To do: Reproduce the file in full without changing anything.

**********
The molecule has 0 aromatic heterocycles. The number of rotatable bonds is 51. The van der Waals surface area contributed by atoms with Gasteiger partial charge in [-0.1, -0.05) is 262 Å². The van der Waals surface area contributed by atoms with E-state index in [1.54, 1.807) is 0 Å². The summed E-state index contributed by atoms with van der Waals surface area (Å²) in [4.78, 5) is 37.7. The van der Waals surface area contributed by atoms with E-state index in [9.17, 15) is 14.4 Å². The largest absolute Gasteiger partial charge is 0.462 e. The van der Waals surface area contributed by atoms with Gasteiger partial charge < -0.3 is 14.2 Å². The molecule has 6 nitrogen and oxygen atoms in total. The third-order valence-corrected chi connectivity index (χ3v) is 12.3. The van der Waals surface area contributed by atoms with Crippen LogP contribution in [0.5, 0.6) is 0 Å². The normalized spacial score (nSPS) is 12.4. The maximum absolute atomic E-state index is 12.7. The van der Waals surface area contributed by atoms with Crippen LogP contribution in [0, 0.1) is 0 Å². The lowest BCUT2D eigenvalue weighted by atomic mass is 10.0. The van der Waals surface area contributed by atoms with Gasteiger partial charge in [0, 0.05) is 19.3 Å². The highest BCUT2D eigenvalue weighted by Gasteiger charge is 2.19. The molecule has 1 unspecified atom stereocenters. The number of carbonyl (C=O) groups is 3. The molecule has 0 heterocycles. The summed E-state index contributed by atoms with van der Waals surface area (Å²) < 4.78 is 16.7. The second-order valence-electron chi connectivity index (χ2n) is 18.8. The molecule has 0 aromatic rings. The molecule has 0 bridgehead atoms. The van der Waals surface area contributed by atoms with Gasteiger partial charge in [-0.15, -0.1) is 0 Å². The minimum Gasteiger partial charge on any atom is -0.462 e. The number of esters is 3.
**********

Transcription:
The molecule has 0 aromatic heterocycles. The number of rotatable bonds is 51. The van der Waals surface area contributed by atoms with Gasteiger partial charge in [-0.1, -0.05) is 262 Å². The van der Waals surface area contributed by atoms with E-state index in [1.54, 1.807) is 0 Å². The summed E-state index contributed by atoms with van der Waals surface area (Å²) in [4.78, 5) is 37.7. The van der Waals surface area contributed by atoms with E-state index in [9.17, 15) is 14.4 Å². The largest absolute Gasteiger partial charge is 0.462 e. The van der Waals surface area contributed by atoms with Gasteiger partial charge < -0.3 is 14.2 Å². The molecule has 6 nitrogen and oxygen atoms in total. The third-order valence-corrected chi connectivity index (χ3v) is 12.3. The van der Waals surface area contributed by atoms with Crippen LogP contribution in [0.5, 0.6) is 0 Å². The normalized spacial score (nSPS) is 12.4. The maximum absolute atomic E-state index is 12.7. The van der Waals surface area contributed by atoms with Crippen LogP contribution in [0, 0.1) is 0 Å². The lowest BCUT2D eigenvalue weighted by atomic mass is 10.0. The van der Waals surface area contributed by atoms with Gasteiger partial charge in [0, 0.05) is 19.3 Å². The highest BCUT2D eigenvalue weighted by Gasteiger charge is 2.19. The molecule has 1 unspecified atom stereocenters. The number of carbonyl (C=O) groups is 3. The molecule has 0 heterocycles. The summed E-state index contributed by atoms with van der Waals surface area (Å²) < 4.78 is 16.7. The second-order valence-electron chi connectivity index (χ2n) is 18.8. The molecule has 0 aromatic rings. The molecule has 0 bridgehead atoms. The van der Waals surface area contributed by atoms with Gasteiger partial charge in [-0.15, -0.1) is 0 Å². The minimum Gasteiger partial charge on any atom is -0.462 e. The number of esters is 3.